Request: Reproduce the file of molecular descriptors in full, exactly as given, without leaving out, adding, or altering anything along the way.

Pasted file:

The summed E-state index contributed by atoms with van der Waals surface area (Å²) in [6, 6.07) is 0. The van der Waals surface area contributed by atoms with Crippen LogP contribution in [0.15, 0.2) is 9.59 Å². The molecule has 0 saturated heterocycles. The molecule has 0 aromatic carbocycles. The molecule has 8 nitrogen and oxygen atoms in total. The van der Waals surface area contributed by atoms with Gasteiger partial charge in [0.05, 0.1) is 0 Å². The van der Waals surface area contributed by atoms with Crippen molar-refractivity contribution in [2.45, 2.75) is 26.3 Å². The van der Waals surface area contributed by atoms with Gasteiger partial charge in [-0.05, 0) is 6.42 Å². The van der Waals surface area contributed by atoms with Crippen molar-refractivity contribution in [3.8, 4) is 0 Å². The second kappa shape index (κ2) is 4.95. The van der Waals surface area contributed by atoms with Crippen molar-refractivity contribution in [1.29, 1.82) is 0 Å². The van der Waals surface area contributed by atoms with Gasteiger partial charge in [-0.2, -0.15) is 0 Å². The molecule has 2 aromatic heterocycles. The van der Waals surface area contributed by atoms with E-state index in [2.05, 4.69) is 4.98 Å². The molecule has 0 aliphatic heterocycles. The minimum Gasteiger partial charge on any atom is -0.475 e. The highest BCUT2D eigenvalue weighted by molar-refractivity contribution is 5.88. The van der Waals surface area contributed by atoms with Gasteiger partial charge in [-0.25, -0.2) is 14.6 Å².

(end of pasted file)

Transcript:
The summed E-state index contributed by atoms with van der Waals surface area (Å²) in [6, 6.07) is 0. The van der Waals surface area contributed by atoms with Crippen LogP contribution in [0.15, 0.2) is 9.59 Å². The molecule has 0 saturated heterocycles. The molecule has 0 aromatic carbocycles. The molecule has 8 nitrogen and oxygen atoms in total. The van der Waals surface area contributed by atoms with Gasteiger partial charge in [0.05, 0.1) is 0 Å². The van der Waals surface area contributed by atoms with Crippen molar-refractivity contribution in [2.45, 2.75) is 26.3 Å². The van der Waals surface area contributed by atoms with Gasteiger partial charge in [-0.05, 0) is 6.42 Å². The van der Waals surface area contributed by atoms with Crippen molar-refractivity contribution in [3.8, 4) is 0 Å². The second kappa shape index (κ2) is 4.95. The van der Waals surface area contributed by atoms with Crippen molar-refractivity contribution in [1.29, 1.82) is 0 Å². The van der Waals surface area contributed by atoms with Gasteiger partial charge in [-0.2, -0.15) is 0 Å². The molecule has 2 aromatic heterocycles. The van der Waals surface area contributed by atoms with E-state index in [2.05, 4.69) is 4.98 Å². The molecule has 0 aliphatic heterocycles. The minimum Gasteiger partial charge on any atom is -0.475 e. The highest BCUT2D eigenvalue weighted by molar-refractivity contribution is 5.88. The van der Waals surface area contributed by atoms with Gasteiger partial charge in [-0.25, -0.2) is 14.6 Å².